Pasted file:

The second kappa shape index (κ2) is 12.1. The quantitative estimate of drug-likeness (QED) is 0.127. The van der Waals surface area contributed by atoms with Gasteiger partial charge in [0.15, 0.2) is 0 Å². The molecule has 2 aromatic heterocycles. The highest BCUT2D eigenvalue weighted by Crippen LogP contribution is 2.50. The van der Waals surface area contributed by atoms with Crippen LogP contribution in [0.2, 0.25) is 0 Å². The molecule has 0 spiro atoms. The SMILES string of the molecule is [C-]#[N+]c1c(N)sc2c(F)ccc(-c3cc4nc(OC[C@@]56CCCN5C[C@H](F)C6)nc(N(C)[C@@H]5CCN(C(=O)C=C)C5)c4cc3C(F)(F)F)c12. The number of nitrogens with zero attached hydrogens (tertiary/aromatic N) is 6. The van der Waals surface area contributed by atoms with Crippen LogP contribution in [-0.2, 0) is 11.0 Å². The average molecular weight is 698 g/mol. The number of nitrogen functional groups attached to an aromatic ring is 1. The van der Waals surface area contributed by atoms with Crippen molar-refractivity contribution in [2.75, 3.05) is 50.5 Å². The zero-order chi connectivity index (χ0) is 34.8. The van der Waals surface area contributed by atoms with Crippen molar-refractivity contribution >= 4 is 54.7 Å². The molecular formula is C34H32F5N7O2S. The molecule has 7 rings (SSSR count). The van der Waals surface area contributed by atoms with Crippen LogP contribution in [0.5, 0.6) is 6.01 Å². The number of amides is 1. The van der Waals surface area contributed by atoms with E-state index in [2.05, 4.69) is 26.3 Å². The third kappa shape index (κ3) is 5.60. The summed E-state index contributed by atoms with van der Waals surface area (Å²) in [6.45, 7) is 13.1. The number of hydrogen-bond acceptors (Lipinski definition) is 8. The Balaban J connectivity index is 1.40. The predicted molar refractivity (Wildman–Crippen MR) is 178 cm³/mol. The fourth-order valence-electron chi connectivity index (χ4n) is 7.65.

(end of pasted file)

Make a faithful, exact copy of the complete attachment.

The second kappa shape index (κ2) is 12.1. The quantitative estimate of drug-likeness (QED) is 0.127. The van der Waals surface area contributed by atoms with Gasteiger partial charge in [0.15, 0.2) is 0 Å². The molecule has 2 aromatic heterocycles. The highest BCUT2D eigenvalue weighted by Crippen LogP contribution is 2.50. The van der Waals surface area contributed by atoms with Crippen LogP contribution in [0.2, 0.25) is 0 Å². The molecule has 0 spiro atoms. The SMILES string of the molecule is [C-]#[N+]c1c(N)sc2c(F)ccc(-c3cc4nc(OC[C@@]56CCCN5C[C@H](F)C6)nc(N(C)[C@@H]5CCN(C(=O)C=C)C5)c4cc3C(F)(F)F)c12. The number of nitrogens with zero attached hydrogens (tertiary/aromatic N) is 6. The van der Waals surface area contributed by atoms with Crippen LogP contribution in [-0.2, 0) is 11.0 Å². The average molecular weight is 698 g/mol. The number of nitrogen functional groups attached to an aromatic ring is 1. The van der Waals surface area contributed by atoms with Crippen molar-refractivity contribution in [2.75, 3.05) is 50.5 Å². The zero-order chi connectivity index (χ0) is 34.8. The van der Waals surface area contributed by atoms with Crippen molar-refractivity contribution >= 4 is 54.7 Å². The molecular formula is C34H32F5N7O2S. The molecule has 7 rings (SSSR count). The van der Waals surface area contributed by atoms with Crippen LogP contribution in [0.5, 0.6) is 6.01 Å². The number of amides is 1. The van der Waals surface area contributed by atoms with E-state index in [2.05, 4.69) is 26.3 Å². The third kappa shape index (κ3) is 5.60. The summed E-state index contributed by atoms with van der Waals surface area (Å²) in [6.45, 7) is 13.1. The number of hydrogen-bond acceptors (Lipinski definition) is 8. The Balaban J connectivity index is 1.40. The predicted molar refractivity (Wildman–Crippen MR) is 178 cm³/mol. The fourth-order valence-electron chi connectivity index (χ4n) is 7.65.